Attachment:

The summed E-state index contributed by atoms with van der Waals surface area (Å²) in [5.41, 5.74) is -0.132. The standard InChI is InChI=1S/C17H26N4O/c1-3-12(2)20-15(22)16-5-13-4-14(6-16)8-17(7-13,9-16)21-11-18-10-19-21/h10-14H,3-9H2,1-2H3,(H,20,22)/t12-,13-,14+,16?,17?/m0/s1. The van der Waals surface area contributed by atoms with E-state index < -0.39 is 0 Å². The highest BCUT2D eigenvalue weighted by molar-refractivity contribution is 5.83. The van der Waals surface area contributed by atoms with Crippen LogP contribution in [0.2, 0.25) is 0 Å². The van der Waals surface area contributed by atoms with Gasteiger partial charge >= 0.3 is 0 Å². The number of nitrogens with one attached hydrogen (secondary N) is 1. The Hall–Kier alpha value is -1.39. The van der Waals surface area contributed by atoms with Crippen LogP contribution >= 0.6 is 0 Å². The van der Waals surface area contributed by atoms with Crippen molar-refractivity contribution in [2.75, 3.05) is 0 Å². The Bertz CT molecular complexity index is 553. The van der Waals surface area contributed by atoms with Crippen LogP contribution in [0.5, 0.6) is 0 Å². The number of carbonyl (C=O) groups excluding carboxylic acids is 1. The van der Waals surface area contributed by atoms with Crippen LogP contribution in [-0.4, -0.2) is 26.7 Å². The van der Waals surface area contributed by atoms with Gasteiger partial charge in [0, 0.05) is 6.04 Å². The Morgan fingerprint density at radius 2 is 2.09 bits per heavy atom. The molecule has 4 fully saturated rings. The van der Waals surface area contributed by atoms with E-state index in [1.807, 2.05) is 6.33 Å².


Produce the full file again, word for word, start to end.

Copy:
The summed E-state index contributed by atoms with van der Waals surface area (Å²) in [5.41, 5.74) is -0.132. The standard InChI is InChI=1S/C17H26N4O/c1-3-12(2)20-15(22)16-5-13-4-14(6-16)8-17(7-13,9-16)21-11-18-10-19-21/h10-14H,3-9H2,1-2H3,(H,20,22)/t12-,13-,14+,16?,17?/m0/s1. The van der Waals surface area contributed by atoms with E-state index < -0.39 is 0 Å². The highest BCUT2D eigenvalue weighted by molar-refractivity contribution is 5.83. The van der Waals surface area contributed by atoms with Crippen LogP contribution in [0.2, 0.25) is 0 Å². The van der Waals surface area contributed by atoms with Gasteiger partial charge >= 0.3 is 0 Å². The number of nitrogens with one attached hydrogen (secondary N) is 1. The Hall–Kier alpha value is -1.39. The van der Waals surface area contributed by atoms with Crippen LogP contribution >= 0.6 is 0 Å². The van der Waals surface area contributed by atoms with Crippen molar-refractivity contribution in [2.75, 3.05) is 0 Å². The Bertz CT molecular complexity index is 553. The van der Waals surface area contributed by atoms with Crippen LogP contribution in [0.5, 0.6) is 0 Å². The number of carbonyl (C=O) groups excluding carboxylic acids is 1. The van der Waals surface area contributed by atoms with Crippen LogP contribution in [-0.4, -0.2) is 26.7 Å². The van der Waals surface area contributed by atoms with Gasteiger partial charge in [0, 0.05) is 6.04 Å². The Morgan fingerprint density at radius 2 is 2.09 bits per heavy atom. The molecule has 4 fully saturated rings. The van der Waals surface area contributed by atoms with E-state index in [1.807, 2.05) is 6.33 Å².